Cognitive activities develop growth in thinking, reasoning, memory, concentration and understanding. Solving jigsaw puzzles and building patterns with blocks and construction activities give children the opportunity to develop problem solving skills and when playing with others, social interaction. Nurturing creativity and imagination through art, craft and drama aids the development of abstract thinking and problem-solving skills.
Music and movement experiences enable children to develop rhythm, beat, singing and to express themselves through different types of music. Many studies suggest that music benefits the growing brain by developing spatial-temporal reasoning (the ability to see part/whole relationships), promoting language acquisition, listening skills, memory and motor skills. Musical experiences integrate different skills simultaneously, thereby developing multiple brain connections.
Outdoor play should include a variety of physical, fine motor and social activities set up for children to allow them to develop their coordination skills and their large and small muscle strength as well as language and social skills. Activities could include water and sand play, use of climbing equipment and art, craft and construction activities set up outside.
Choosing childcare that fosters neuro-development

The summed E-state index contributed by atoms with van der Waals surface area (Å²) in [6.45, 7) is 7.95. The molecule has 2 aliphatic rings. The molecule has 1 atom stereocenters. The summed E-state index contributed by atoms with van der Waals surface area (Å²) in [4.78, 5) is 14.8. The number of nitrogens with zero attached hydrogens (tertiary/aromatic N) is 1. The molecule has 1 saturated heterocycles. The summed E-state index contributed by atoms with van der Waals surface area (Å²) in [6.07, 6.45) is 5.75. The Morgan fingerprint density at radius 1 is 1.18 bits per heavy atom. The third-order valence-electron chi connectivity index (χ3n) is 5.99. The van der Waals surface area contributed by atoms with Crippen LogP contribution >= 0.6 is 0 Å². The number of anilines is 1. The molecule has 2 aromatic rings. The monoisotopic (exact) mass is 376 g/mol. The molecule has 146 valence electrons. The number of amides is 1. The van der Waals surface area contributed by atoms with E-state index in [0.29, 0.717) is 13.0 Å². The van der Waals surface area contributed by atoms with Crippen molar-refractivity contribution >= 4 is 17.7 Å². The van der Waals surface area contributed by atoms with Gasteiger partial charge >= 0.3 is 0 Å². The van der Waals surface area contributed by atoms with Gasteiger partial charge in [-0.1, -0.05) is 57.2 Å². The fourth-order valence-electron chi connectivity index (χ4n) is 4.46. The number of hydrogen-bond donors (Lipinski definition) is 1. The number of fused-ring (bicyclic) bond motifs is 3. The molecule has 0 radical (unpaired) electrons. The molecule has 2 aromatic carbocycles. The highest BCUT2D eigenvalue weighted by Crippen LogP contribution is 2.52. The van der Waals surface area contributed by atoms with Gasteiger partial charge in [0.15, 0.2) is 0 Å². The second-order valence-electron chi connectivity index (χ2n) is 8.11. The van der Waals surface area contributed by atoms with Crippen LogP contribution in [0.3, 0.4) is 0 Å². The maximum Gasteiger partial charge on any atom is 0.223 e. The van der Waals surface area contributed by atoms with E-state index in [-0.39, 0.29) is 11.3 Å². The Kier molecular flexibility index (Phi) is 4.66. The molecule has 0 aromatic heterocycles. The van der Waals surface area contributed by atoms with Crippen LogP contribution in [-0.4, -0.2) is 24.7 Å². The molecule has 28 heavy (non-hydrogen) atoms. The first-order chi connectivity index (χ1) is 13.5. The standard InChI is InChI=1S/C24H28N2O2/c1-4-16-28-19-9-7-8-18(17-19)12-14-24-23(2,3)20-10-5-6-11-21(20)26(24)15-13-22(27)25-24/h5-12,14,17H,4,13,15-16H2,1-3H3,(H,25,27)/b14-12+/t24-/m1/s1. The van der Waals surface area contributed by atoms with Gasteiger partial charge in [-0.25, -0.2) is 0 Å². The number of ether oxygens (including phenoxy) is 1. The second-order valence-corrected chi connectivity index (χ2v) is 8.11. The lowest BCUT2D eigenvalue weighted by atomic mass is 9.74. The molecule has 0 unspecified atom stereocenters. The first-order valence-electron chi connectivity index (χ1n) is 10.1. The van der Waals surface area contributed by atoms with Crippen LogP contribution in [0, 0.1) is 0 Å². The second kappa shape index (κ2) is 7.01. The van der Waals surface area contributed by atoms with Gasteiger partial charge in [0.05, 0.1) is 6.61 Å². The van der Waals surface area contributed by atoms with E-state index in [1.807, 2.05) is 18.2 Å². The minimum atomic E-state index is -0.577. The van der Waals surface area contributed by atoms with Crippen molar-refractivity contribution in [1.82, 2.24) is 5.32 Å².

When you are choosing a childcare centre, it is important to evaluate not just the facilities, staffing arrangements, policies and processes, but also the type of learning programs provided for each age group. Make sure you ask questions, check out the centre website or visit more than once. You need to look beyond the external features of the centre and glossy brochures and observe what is happening around you.
Think about your child’s needs before you begin your search
- Does the structure of the day offer your child time to explore as well as learn new things in thoughtfully structured activities?
- How best will your child’s development, including their social, emotional, physical and cognitive needs be met?
- What information about your child’s needs and interests do you need to share with the centre that will support your child’s transition?
What should you look for?